At a Glance
- The clearer the definition of local (including via the use of supplier categories) the more useful the data will be in informing public policy and corporate activity.
- What should be considered local content depends on the specific policy objectives a government hopes to achieve.
- Economic benefits vary based on which criteria (or criterion) are prioritized.
- A Practical Guide to Increasing Mining Local Procurement in West Africa (World Bank, Kaiser Economic Development Partners)
- Guide to Getting Started on Local Procurement (International Finance Corporation)
- Local Content Policies in the Oil and Gas Sector (Yahya Anouti, Osmel E. Manzano, Silvana Tordo, Michael Warner)
This document outlines three distinct criteria that should be considered when developing a definition: geography, value addition, and ...
This report introduces local content policies (LCPs) and looks specifically at practices meant to promote the growth of economic links from ...
This resource examines the links between the oil and gas industry and the Sustainable Development Goals (SDGs), supporting a shared ...
These guidelines serve as a practical policy tool to increase women’s economic empowerment in African countries through increased ...
This policy brief examines barriers to women’s economic empowerment in Sub-Saharan Africa, with the aim of mobilizing private-sector ...
Local’ can be and is being, defined in a variety of ways to reflect the specific needs and priorities of different extractive industry contexts around the world. How extractive industry sites and their stakeholders define local is fundamental to developing policy and programming to increase local procurement. The clearer the definition of local, including the use of multiple categories of suppliers, the more useful the data will be to inform policy and company actions.
In recent years, several best practice documents have been published to support actors in developing a definition of ‘local’. There is no right or wrong definition. What should be considered local content depends on the policy objectives that a government wants to achieve. For example, the classification system used in Indonesia's oil and gas sector—although rather complex—constrains the ability of companies of certain sizes to bid for contracts of certain values, for particular types of goods and services that are prioritized by the government to support the development of local capabilities considered to be sustainable and competitive in the long term. By contrast, the lack of ownership requirements in Brazil and Kazakhstan oil and gas sectors is consistent with these countries’ objectives to fast-track the transfer of knowledge and capacity by leveraging foreign investment. In one more example, in line with Malaysia’s policy objective to become a regional oil field services and equipment hub, the requirement that the foreign ownership of locally incorporated suppliers of oil field services and equipment has been relaxed. This is meant to incentivize inward investment and the transfer of technology in a sector where high-end technical solutions are the realm of a limited number of global oil service companies.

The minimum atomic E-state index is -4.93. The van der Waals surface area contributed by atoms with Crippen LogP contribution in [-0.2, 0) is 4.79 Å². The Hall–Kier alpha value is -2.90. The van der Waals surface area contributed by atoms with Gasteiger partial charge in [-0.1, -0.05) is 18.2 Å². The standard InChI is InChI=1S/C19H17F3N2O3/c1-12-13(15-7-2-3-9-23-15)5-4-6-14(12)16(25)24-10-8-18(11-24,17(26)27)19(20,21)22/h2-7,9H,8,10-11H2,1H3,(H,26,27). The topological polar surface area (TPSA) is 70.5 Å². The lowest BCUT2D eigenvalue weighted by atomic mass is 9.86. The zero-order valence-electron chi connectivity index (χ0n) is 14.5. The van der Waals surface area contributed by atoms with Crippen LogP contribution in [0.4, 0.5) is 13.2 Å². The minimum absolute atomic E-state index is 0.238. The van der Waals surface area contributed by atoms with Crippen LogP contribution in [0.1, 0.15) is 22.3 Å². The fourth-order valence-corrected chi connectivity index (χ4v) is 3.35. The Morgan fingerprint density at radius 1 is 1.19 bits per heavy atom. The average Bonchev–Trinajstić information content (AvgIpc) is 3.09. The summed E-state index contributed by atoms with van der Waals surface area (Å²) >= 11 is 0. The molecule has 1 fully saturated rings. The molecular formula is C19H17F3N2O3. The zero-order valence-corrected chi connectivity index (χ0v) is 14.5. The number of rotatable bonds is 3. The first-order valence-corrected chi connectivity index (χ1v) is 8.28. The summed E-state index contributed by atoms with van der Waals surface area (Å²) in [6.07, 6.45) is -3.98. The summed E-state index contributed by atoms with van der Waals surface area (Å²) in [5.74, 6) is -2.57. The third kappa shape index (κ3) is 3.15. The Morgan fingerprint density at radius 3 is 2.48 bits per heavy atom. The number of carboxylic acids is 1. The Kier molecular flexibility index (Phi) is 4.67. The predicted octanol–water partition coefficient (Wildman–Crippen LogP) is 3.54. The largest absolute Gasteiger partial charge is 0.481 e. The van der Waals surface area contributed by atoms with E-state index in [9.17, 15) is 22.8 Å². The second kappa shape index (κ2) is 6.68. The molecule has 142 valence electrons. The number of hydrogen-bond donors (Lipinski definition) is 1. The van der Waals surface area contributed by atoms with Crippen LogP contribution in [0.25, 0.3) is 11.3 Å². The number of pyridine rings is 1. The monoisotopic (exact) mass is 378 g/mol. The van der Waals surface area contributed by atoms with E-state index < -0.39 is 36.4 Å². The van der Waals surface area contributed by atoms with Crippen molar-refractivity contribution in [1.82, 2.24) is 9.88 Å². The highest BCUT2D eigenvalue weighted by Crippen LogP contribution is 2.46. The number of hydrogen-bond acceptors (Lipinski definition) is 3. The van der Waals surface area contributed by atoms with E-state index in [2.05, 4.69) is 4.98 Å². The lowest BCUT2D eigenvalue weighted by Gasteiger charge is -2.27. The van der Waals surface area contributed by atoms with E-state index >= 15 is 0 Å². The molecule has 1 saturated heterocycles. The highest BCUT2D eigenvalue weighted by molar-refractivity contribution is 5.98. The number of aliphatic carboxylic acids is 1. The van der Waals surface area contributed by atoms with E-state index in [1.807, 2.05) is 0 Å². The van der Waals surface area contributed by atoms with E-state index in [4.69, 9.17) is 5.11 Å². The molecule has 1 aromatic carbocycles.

These different aspects of ‘local’ are important to consider, as economic benefits vary based on which criteria (or criterion) are prioritized.